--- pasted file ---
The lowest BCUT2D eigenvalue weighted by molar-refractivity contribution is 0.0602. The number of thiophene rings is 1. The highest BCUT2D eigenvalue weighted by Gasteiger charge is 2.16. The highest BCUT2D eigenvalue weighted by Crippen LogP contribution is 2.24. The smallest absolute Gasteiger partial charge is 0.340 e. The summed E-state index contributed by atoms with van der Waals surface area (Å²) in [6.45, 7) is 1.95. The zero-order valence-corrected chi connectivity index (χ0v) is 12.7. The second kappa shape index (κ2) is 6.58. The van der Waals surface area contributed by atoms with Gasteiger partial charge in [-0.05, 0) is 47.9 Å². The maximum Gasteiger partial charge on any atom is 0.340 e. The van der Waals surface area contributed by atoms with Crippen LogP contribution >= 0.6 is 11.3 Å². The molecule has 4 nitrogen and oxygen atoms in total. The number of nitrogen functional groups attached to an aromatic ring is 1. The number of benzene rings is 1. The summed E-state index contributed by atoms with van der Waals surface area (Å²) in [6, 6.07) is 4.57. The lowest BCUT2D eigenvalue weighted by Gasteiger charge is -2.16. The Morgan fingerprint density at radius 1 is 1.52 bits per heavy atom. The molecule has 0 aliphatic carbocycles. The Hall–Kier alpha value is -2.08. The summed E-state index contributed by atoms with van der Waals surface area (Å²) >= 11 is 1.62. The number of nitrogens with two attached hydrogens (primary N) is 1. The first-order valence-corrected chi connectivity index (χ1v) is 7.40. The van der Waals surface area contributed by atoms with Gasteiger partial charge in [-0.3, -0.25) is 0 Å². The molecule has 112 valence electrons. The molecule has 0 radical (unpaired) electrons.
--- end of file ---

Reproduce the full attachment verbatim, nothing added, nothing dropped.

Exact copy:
The lowest BCUT2D eigenvalue weighted by molar-refractivity contribution is 0.0602. The number of thiophene rings is 1. The highest BCUT2D eigenvalue weighted by Gasteiger charge is 2.16. The highest BCUT2D eigenvalue weighted by Crippen LogP contribution is 2.24. The smallest absolute Gasteiger partial charge is 0.340 e. The summed E-state index contributed by atoms with van der Waals surface area (Å²) in [6.45, 7) is 1.95. The zero-order valence-corrected chi connectivity index (χ0v) is 12.7. The second kappa shape index (κ2) is 6.58. The van der Waals surface area contributed by atoms with Gasteiger partial charge in [-0.05, 0) is 47.9 Å². The maximum Gasteiger partial charge on any atom is 0.340 e. The van der Waals surface area contributed by atoms with Crippen LogP contribution >= 0.6 is 11.3 Å². The molecule has 4 nitrogen and oxygen atoms in total. The number of nitrogen functional groups attached to an aromatic ring is 1. The number of benzene rings is 1. The summed E-state index contributed by atoms with van der Waals surface area (Å²) in [6, 6.07) is 4.57. The lowest BCUT2D eigenvalue weighted by Gasteiger charge is -2.16. The Morgan fingerprint density at radius 1 is 1.52 bits per heavy atom. The molecule has 0 aliphatic carbocycles. The Hall–Kier alpha value is -2.08. The summed E-state index contributed by atoms with van der Waals surface area (Å²) >= 11 is 1.62. The number of nitrogens with two attached hydrogens (primary N) is 1. The first-order valence-corrected chi connectivity index (χ1v) is 7.40. The van der Waals surface area contributed by atoms with Gasteiger partial charge in [-0.3, -0.25) is 0 Å². The molecule has 112 valence electrons. The molecule has 0 radical (unpaired) electrons.